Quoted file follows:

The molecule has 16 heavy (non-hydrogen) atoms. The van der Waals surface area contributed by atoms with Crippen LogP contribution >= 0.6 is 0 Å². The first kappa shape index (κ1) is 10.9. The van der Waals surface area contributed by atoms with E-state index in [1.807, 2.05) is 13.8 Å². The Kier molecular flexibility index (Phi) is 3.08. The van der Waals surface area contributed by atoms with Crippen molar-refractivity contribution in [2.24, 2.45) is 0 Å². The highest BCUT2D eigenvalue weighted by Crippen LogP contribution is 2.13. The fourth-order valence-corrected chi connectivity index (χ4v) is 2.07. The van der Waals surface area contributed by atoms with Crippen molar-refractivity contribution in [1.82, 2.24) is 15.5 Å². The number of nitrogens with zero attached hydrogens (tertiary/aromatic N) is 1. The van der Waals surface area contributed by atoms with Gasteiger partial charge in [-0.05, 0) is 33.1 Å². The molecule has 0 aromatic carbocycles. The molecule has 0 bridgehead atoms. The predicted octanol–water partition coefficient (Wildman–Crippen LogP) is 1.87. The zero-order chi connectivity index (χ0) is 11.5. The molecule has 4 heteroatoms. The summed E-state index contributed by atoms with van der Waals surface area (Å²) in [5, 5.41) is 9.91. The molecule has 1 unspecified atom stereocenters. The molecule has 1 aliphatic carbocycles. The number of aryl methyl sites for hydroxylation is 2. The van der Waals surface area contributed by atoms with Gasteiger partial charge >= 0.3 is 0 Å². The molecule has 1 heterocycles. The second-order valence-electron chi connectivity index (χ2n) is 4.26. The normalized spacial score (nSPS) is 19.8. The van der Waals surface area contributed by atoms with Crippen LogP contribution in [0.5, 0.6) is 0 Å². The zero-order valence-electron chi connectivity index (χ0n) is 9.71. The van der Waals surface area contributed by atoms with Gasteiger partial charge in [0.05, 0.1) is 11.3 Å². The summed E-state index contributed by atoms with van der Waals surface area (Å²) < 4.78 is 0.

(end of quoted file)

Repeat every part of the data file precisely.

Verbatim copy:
The molecule has 16 heavy (non-hydrogen) atoms. The van der Waals surface area contributed by atoms with Crippen LogP contribution >= 0.6 is 0 Å². The first kappa shape index (κ1) is 10.9. The van der Waals surface area contributed by atoms with E-state index in [1.807, 2.05) is 13.8 Å². The Kier molecular flexibility index (Phi) is 3.08. The van der Waals surface area contributed by atoms with Crippen molar-refractivity contribution in [2.24, 2.45) is 0 Å². The highest BCUT2D eigenvalue weighted by Crippen LogP contribution is 2.13. The fourth-order valence-corrected chi connectivity index (χ4v) is 2.07. The van der Waals surface area contributed by atoms with Crippen molar-refractivity contribution in [1.82, 2.24) is 15.5 Å². The number of nitrogens with zero attached hydrogens (tertiary/aromatic N) is 1. The van der Waals surface area contributed by atoms with Gasteiger partial charge in [-0.05, 0) is 33.1 Å². The molecule has 0 aromatic carbocycles. The molecule has 0 bridgehead atoms. The predicted octanol–water partition coefficient (Wildman–Crippen LogP) is 1.87. The zero-order chi connectivity index (χ0) is 11.5. The molecule has 4 heteroatoms. The summed E-state index contributed by atoms with van der Waals surface area (Å²) in [5, 5.41) is 9.91. The molecule has 1 unspecified atom stereocenters. The molecule has 1 aliphatic carbocycles. The number of aryl methyl sites for hydroxylation is 2. The van der Waals surface area contributed by atoms with Gasteiger partial charge >= 0.3 is 0 Å². The molecule has 1 heterocycles. The second-order valence-electron chi connectivity index (χ2n) is 4.26. The normalized spacial score (nSPS) is 19.8. The van der Waals surface area contributed by atoms with Crippen LogP contribution in [0.5, 0.6) is 0 Å². The zero-order valence-electron chi connectivity index (χ0n) is 9.71. The van der Waals surface area contributed by atoms with Gasteiger partial charge in [0.05, 0.1) is 11.3 Å². The summed E-state index contributed by atoms with van der Waals surface area (Å²) < 4.78 is 0.